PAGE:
Tube Radio Australia

Zenith Transoceanic Battery Replacement Project


History of this Power Supply Development

After many years of looking for a commercial power supply that would produce the voltages I needed for Zenith Radio’s the time came when we at Tube Radio had to bite the bullet and design a power supply that meet our requirements. This project is still in the development phase and although we have several working prototypes, we are a little way from having a product to distribute.

Special Thanks to Ray Robinson who worked on the prototypes and did the initial designs.      

The first thing we wanted was a stable HV supply, in stating this to produce 90 or 100 Volts DC from 6v or 12v is not that hard.  To make this supply provide, a constant 90v or 100v regardless of the battery state and also to make it RF quite is a very different story.

Many supplies today that you can buy from Radio clubs, Ebay or the internet are based on a transistor switching a transformer input, some use a boost technique that only requires a few Chokes but with most the cycle rate is governed by a capacitor resistor network. This means that basically these are unregulated supplies and as the battery changes voltage so does your HV and filament voltage. This can damage you fragile 1,5v tubes and also is not the best for shortwave reception as with voltage change, the frequency of the oscillator will also drift. Nothing is more aggravating then having to touch up the tune every few minutes as the battery drains.

How we addressed this.

Our power supply utilizes pulse width modulation through a switch mode controller IC. This means that as the battery voltage drops, the pulse width is changed via the controller chip and effectively monitors the output voltage via an isolation circuit to give a constant output voltage until the battery reaches a critical cut of point set as 8 volts. In effect our supply will drain the battery and regardless of the battery voltage the output voltage will remain constant.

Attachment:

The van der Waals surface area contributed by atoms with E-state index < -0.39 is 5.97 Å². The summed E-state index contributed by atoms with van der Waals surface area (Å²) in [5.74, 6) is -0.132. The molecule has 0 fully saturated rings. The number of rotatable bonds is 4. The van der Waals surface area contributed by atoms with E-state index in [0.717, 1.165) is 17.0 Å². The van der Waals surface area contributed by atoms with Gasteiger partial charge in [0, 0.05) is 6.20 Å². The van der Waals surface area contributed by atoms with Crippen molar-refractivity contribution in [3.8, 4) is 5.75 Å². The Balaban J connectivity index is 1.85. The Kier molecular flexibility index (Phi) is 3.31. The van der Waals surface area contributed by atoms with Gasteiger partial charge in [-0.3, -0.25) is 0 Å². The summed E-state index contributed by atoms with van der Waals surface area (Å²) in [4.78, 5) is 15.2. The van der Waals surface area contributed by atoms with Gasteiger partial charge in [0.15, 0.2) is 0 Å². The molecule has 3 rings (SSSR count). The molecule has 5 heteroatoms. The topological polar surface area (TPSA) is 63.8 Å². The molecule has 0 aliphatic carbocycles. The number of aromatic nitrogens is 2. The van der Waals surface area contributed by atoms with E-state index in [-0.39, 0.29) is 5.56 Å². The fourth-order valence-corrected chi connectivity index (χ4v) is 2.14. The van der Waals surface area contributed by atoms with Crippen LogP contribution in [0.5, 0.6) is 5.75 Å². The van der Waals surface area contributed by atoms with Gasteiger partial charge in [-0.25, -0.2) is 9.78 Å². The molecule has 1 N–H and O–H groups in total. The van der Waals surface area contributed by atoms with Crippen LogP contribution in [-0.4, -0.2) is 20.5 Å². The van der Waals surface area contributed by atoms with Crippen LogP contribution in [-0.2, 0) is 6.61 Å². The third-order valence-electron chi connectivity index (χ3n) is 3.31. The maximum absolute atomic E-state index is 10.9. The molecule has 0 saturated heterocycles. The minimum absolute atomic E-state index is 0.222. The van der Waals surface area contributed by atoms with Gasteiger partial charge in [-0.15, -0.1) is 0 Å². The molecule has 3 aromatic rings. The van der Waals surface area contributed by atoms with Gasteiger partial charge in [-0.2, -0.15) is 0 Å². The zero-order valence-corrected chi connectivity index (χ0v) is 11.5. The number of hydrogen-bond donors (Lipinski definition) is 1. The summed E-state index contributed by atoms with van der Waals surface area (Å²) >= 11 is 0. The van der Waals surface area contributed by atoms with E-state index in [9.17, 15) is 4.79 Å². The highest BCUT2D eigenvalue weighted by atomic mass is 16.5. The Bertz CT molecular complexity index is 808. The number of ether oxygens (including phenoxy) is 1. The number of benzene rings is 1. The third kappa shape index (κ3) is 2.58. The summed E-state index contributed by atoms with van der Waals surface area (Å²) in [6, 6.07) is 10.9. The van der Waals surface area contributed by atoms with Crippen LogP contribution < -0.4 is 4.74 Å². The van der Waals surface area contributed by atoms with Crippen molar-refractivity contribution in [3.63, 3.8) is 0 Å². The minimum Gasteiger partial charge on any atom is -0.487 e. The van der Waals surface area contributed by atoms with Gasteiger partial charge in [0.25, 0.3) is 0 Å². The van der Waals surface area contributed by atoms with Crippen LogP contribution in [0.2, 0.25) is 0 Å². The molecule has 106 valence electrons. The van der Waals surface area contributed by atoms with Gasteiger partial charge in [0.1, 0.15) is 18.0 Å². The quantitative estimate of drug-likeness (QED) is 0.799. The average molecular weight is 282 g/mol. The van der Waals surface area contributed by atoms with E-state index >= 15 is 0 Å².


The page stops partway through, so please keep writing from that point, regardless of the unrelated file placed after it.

Now the pulse width design also brings with it a number of challenges in making the RF quite, as the frequency and pulse width can change with Battery state. This produces noise at differing points across the RF spectrum, and with a moving target makes it nearly impossible to build filtering to counter the effect. After a lot of research and development we have finally build a supply that is quite across most of the bands that most Zenith Shortwave Tube receivers utilize. This includes the AM and Shortwave bands with a RF signal Clock pulse at around 2.5 Mhz.

The Power supply draws 350Ma from a 12V Lead acid battery and with the use of a 6AH battery @ 12V you can run your receiver for a very long time. (DISCLAIMER: Note ! that these figures are with a radio that has had all of the Leaky capacitors and out of specification resistors replaced. If you run a 60 year old radio with vintage parts inside current draw may differ from the specification).

How do I know when my battery is getting FLAT.

One thing that is unique to the Zenith Radio is that when you’re A+ voltage starts to drop, IE: Filament voltage the oscillator tube will stop working in shortwave mode. You will notice that the AM Broadcast band will still work for a while until the voltage drops below 8V at which time the inverter will shut down.

How does the Power Supply Turn itself on:

The Power supply draws no current when in the off mode. When the receiver is turned ON the power supply senses the current drain on the filament circuit and then starts the inverter circuit. When you turn off your radio the inverter will shut down after 2 seconds, and sleep until you turn the receiver back on.

Current drain on standby is Zero.

Prospective Cost of the final units:

Today the cost in components and assembly is around $150 AUD, the Cardboard Reproduction Boxes are available Ex USA and are around $25.00 so the total is looking to be in the $175 price range @ current exchange rates as of the 20/02/2012. Prices may vary slightly as the exchange rate changes. This is a hobby so I build these for myself and a few to order in my spare time. There are some cheaper options out there but over time with replacement of D cells and Batteries the cost is significantly more over a 12 month period. I use a rechargeable 12V Alarm Battery available from Jaycar or many other electronics’ shops, Led Acid and will charge many times over its life. If you want a reusable supply I think this is the way to go.

Below are two shots of our early prototypes, the productions power supplies PCB (printed Circuit Board) is and will be a professional tinned PCB.

IMAG0178.jpg  IMAG0179.jpg